QUESTION: I was wondering if you could talk a little more about the discussions you're having regarding offensive nuclear weapons?

UNDER SECRETARY BOLTON: Well, that what I was just talking about. The purpose of attempting to reach agreement is to codify in a legally biding document the reductions in operationally deployed strategic nuclear weapons that the two Presidents announced in Washington. On the part of the United States, President Bush has said that he wants to reduce operationally deployed warheads to the minimum number possible consistent with American national security, that's why he picked the range of 1700 to 2200. We would be prepared to do that whether we are able to reach agreement with the Russian side or not. But as I say, the hope of the two Presidents is that they can reach an agreement that would survive their respective administrations. Speaking on my part I hope that's a long way away. But, in any event, something would be legally binding beyond the political declaration.

QUESTION: Could you throw some light on what is the Russian perception is at this point on your draft nuclear posture review? We hear Russians privately express their concerns in the CD here. They say that this program, for all practical purposes, starts the arms race all over again.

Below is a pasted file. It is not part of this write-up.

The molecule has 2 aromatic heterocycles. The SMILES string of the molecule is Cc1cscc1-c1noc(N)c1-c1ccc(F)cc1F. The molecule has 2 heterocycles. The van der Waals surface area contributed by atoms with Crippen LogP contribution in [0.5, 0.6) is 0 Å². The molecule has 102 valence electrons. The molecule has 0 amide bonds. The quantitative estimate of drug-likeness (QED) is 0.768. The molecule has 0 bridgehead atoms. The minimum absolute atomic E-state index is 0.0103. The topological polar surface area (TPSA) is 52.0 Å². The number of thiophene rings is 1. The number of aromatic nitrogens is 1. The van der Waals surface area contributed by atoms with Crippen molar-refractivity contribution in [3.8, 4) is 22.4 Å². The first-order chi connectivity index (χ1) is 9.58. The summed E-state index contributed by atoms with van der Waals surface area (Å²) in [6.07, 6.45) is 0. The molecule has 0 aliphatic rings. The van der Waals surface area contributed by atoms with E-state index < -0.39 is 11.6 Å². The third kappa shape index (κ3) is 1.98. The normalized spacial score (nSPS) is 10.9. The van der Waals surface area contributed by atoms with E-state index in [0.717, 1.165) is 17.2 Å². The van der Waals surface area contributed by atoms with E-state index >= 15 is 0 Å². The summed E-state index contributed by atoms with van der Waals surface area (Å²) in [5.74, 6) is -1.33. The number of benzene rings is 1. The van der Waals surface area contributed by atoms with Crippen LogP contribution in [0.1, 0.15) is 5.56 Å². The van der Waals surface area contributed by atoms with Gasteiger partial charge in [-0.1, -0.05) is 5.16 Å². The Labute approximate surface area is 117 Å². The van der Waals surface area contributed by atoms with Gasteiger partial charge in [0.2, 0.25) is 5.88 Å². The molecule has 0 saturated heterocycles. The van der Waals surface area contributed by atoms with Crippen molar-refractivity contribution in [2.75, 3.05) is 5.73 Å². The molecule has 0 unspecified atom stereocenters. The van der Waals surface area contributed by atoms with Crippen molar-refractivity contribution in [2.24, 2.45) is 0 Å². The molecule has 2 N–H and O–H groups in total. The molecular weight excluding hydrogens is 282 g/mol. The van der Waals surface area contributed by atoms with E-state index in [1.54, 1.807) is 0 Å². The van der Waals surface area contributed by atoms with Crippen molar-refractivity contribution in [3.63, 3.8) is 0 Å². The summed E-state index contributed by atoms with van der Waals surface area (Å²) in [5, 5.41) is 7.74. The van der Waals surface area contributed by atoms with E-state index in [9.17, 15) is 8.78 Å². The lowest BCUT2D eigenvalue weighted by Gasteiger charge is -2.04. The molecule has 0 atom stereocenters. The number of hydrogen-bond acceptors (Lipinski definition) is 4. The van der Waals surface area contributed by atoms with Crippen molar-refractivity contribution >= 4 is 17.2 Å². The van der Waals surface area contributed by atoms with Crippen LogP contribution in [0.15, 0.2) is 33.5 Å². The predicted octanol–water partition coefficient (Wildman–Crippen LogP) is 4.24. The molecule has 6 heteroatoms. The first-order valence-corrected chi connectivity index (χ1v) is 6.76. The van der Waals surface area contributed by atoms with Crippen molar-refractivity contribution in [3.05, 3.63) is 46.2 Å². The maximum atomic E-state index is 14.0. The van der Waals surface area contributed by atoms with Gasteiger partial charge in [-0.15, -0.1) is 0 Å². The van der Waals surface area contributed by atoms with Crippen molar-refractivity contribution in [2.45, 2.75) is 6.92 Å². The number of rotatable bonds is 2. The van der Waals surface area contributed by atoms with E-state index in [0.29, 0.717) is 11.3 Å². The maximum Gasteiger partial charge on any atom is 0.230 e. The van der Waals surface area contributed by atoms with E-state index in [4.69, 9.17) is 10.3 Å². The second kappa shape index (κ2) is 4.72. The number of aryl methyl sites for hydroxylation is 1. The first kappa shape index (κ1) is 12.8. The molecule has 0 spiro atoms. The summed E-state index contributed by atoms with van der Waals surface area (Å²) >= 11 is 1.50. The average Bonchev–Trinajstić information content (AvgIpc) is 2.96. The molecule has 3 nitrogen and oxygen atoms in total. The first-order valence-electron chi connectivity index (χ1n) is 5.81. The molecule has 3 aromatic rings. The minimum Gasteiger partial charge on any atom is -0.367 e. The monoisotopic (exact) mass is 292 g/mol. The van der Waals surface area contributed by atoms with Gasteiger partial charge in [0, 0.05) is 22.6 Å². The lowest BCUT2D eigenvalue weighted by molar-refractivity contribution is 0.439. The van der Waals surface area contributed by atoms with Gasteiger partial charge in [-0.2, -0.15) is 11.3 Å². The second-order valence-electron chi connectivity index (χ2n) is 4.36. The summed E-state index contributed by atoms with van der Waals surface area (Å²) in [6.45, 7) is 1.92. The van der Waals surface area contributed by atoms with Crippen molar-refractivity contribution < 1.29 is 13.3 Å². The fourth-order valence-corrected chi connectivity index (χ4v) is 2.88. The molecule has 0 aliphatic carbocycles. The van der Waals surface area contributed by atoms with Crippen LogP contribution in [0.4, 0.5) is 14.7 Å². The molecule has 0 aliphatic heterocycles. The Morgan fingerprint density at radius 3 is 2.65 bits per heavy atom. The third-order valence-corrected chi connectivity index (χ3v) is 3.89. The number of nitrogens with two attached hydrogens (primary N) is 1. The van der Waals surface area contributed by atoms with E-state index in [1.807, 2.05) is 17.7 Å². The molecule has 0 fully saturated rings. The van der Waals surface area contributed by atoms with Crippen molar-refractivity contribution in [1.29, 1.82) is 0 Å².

UNDER SECRETARY BOLTON: I don't know how they can say that, frankly, when we are talking about a reduction of two-thirds in our operationally deployed nuclear warheads. I call going from 6,000 to a range of 1700 to 2200 going down, not up. In the conversations that we've had here, in the conversations we had in Washington last week, it was my impression that the Russian side understood fully what the nuclear posture review was about and it was a minimal subject of conversation. They've got one of those in Moscow as well. In fact one of the things that happened in this meeting was that General Baluyevskiy, the equivalent of the Vice-Chairman of their joint Chiefs of Staff, gave us a briefing on their nuclear doctrine and on some of their thinking on missile defense. So, among the professional military and diplomatic personnel involved, I must say there was not any surprise about it at all.

QUESTION: Do we understand well that this new treaty, if there is a new treaty, will replace START II which will never enter into force?

UNDER SECRETARY BOLTON: We haven't decided on our part whether there will be a treaty or some other form of legally binding agreement but the intention would be that START I would continue in force. All of its provisions would continue in force, but because START II has not entered in to force, it would not. In other words, the document would be START I and then this agreement.

QUESTION: Have you discussed the problem of the replacement of the ABM treaty?